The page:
If Hawkins is referring to health care reform, of the things that one can call it, neither nationalization or a “government take-over” is accurate.  More regulation? Yes.  Government ownership of the health care or insurance systems?  No, not even close.   This is a matter of fact and is not disputable regardless of one’s opinion of the reform.   We do not have a British-style National Health Service as a result of the recent legislation—more to the point health insurance and health care itself remains in private hands.

There are legitimate critiques to be made of US policy vis-à-vis the economic crisis and HCR, but calling them a “Hugo Chavez style takeover of private industry” is inaccurate to the point of absurdity.

As a side note, I really wish someone would explain to me why Chávez has become such the bête noire for so many.  I understand being critical of him and further, I understand thinking that Venezuela would be better off without him.  However, the constant need to make him into one of the US’s archenemies seems to me to elevate him to a position of importance that is unjustified and that really overstates his significance.

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By Steven L. Taylor

Via the BBC:  Colombia Farc rebels release hostage Pablo Moncayo.

After 12 years in captivity, Moncayo was reunited with his family yesterday.   May his reintegration into society be smooth.

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By Steven L. Taylor

In the WSJ, Bret Stephens (Lady Gaga Versus Mideast Peace) has a little quiz for us:

Pop quiz—What does more to galvanize radical anti-American sentiment in the Muslim world: (a) Israeli settlements on the West Bank; or (b) a Lady Gaga music video?

If your answer is (b) it means you probably have a grasp of the historical roots of modern jihadism. If, however, you answered (a), then congratulations: You are perfectly in synch with the new Beltway conventional wisdom, now jointly defined by Pat Buchanan and his strange bedfellows within the Obama administration.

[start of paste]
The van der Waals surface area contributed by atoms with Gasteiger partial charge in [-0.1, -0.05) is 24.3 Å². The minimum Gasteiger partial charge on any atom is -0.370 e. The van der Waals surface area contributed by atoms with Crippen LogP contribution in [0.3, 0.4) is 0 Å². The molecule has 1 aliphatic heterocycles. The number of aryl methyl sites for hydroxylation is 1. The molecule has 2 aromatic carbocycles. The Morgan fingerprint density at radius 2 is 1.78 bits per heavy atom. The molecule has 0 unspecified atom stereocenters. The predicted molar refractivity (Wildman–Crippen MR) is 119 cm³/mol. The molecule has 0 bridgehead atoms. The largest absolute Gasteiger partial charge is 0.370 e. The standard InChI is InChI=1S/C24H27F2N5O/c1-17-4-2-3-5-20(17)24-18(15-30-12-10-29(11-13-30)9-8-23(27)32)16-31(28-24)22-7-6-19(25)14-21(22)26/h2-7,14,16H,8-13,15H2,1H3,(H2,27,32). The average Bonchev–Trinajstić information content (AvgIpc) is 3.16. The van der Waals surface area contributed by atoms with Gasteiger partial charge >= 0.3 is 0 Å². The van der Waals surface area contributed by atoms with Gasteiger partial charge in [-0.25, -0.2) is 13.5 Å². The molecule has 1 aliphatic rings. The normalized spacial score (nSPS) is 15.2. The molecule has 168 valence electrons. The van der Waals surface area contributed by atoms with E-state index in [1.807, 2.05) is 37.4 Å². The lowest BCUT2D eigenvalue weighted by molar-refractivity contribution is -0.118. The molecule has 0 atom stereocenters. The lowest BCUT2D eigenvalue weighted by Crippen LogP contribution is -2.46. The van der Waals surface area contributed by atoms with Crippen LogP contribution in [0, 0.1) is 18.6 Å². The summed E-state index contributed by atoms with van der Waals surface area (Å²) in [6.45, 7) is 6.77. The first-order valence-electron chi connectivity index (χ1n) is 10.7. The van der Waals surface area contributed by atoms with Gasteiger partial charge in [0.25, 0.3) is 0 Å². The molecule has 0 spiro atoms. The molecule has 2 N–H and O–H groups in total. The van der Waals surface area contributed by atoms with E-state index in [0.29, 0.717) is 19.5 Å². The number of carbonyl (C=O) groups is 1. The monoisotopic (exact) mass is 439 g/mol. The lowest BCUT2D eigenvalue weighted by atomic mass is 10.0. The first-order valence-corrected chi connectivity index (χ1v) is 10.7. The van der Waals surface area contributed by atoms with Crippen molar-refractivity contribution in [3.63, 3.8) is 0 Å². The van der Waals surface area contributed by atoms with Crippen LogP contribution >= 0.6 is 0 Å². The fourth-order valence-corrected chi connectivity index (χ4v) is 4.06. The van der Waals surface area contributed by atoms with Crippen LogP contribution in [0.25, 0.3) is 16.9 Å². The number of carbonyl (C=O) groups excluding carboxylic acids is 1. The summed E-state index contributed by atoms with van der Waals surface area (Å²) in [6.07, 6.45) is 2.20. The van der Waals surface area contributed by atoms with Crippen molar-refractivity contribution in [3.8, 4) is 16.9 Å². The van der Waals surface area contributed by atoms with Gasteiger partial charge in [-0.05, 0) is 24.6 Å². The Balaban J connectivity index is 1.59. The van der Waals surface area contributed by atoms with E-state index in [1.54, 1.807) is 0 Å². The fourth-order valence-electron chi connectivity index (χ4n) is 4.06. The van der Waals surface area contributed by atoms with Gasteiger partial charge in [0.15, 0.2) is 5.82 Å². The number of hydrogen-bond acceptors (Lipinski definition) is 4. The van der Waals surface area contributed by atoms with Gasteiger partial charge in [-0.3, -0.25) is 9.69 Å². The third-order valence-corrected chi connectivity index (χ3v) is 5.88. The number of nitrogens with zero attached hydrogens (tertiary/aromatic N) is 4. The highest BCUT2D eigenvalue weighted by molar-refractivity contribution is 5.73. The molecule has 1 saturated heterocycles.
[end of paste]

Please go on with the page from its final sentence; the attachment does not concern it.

While there may be a debate to be had about the exact effects of Israeli settlement policies, the idea that physical issues of land and politics on the ground in the Middle East are trumped by US pop culture is ludicrous, and does no stand the test of serious scrutiny.  Second, the gross dichotomization  of one of the central political problems of the last several generations to such a silly choice is an unserious proposition.

Stephens’ main argument for the Lady GaGa hypothesis is based not in some massive Gaza rally against the pop singer (indeed, one would wager that most Palestinians have not clue who Lady GaGa is), but rather in a 1951 essay by Sayyid Qutb, an Egyptian who studied in the US in the 1940s and was alarmed at what he saw:

In his 1951 essay "The America I Have Seen," Qutb gave his account of the U.S. "in the scale of human values." "I fear," he wrote, "that a balance may not exist between America’s material greatness and the quality of her people." Qutb was particularly exercised by what he saw as the "primitiveness" of American values, not least in matters of sex.

"The American girl," he noted, "knows seductiveness lies in the round breasts, the full buttocks, and in the shapely thighs, sleek legs and she shows all this and does not hide it." Nor did he approve of Jazz—"this music the savage bushmen created to satisfy their primitive desires"—or of American films, or clothes, or haircuts, or food. It was all, in his eyes, equally wretched.

Qutb’s disdain for America’s supposedly libertine culture would not matter much were it not wedded to a kind of theological Leninism that emphasized the necessity of violently overthrowing any political arrangement not based on Shariah law. No less violent was Qutb’s attitude toward Jews: "The war the Jews began to wage against Islam and Muslims in those early days [of Islamic history]," he wrote in the 1950s, "has raged to the present. The form and appearance may have changed, but the nature and the means remain the same."

And yes, Qutb has been influential in some sectors of radical Islam.  However, the notion that the American Girl’s breasts and buttocks are the main motivators of radical Islamic violence ignores amongst other things, the fact that most such violence over the last seventy has been directed at Israel, not the United States.

Beyond that, it does bear noting that the current era of anti-US terrorism by al Qaeda started in the 1990s, not the 1950s.  Shockingly this corresponds far more to US military involvement in the Middle East than to “Madonna, Farrah Fawcett, Marilyn Monroe, Josephine Baker or any other American woman who has, at one time or another, personified what the Egyptian Islamist writer Sayyid Qutb once called ‘the American Temptress.’”